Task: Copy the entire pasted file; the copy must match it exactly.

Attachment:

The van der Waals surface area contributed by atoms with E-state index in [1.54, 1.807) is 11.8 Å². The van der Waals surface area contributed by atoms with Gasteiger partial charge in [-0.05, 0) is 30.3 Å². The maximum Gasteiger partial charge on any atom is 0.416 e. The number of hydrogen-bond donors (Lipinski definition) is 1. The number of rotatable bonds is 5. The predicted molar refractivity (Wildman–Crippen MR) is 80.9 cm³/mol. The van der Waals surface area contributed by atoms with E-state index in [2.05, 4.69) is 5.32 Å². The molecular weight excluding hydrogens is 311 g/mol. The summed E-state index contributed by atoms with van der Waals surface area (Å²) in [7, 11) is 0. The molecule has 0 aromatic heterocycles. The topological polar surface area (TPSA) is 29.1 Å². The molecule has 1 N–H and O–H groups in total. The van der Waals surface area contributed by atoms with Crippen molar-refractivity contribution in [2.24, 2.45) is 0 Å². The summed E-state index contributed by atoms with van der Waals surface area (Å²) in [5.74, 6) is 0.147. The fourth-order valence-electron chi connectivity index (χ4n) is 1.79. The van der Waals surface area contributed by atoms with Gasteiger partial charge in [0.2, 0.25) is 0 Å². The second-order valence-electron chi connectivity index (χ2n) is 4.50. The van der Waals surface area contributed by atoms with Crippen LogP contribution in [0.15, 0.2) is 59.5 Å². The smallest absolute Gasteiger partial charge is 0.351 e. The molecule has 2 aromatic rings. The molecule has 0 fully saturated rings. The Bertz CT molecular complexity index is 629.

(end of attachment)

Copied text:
The van der Waals surface area contributed by atoms with E-state index in [1.54, 1.807) is 11.8 Å². The van der Waals surface area contributed by atoms with Gasteiger partial charge in [-0.05, 0) is 30.3 Å². The maximum Gasteiger partial charge on any atom is 0.416 e. The number of hydrogen-bond donors (Lipinski definition) is 1. The number of rotatable bonds is 5. The predicted molar refractivity (Wildman–Crippen MR) is 80.9 cm³/mol. The van der Waals surface area contributed by atoms with E-state index in [2.05, 4.69) is 5.32 Å². The molecular weight excluding hydrogens is 311 g/mol. The summed E-state index contributed by atoms with van der Waals surface area (Å²) in [7, 11) is 0. The molecule has 0 aromatic heterocycles. The topological polar surface area (TPSA) is 29.1 Å². The molecule has 1 N–H and O–H groups in total. The van der Waals surface area contributed by atoms with Crippen molar-refractivity contribution in [2.24, 2.45) is 0 Å². The summed E-state index contributed by atoms with van der Waals surface area (Å²) in [5.74, 6) is 0.147. The fourth-order valence-electron chi connectivity index (χ4n) is 1.79. The van der Waals surface area contributed by atoms with Gasteiger partial charge in [0.2, 0.25) is 0 Å². The second-order valence-electron chi connectivity index (χ2n) is 4.50. The van der Waals surface area contributed by atoms with Crippen LogP contribution in [0.15, 0.2) is 59.5 Å². The smallest absolute Gasteiger partial charge is 0.351 e. The molecule has 2 aromatic rings. The molecule has 0 fully saturated rings. The Bertz CT molecular complexity index is 629.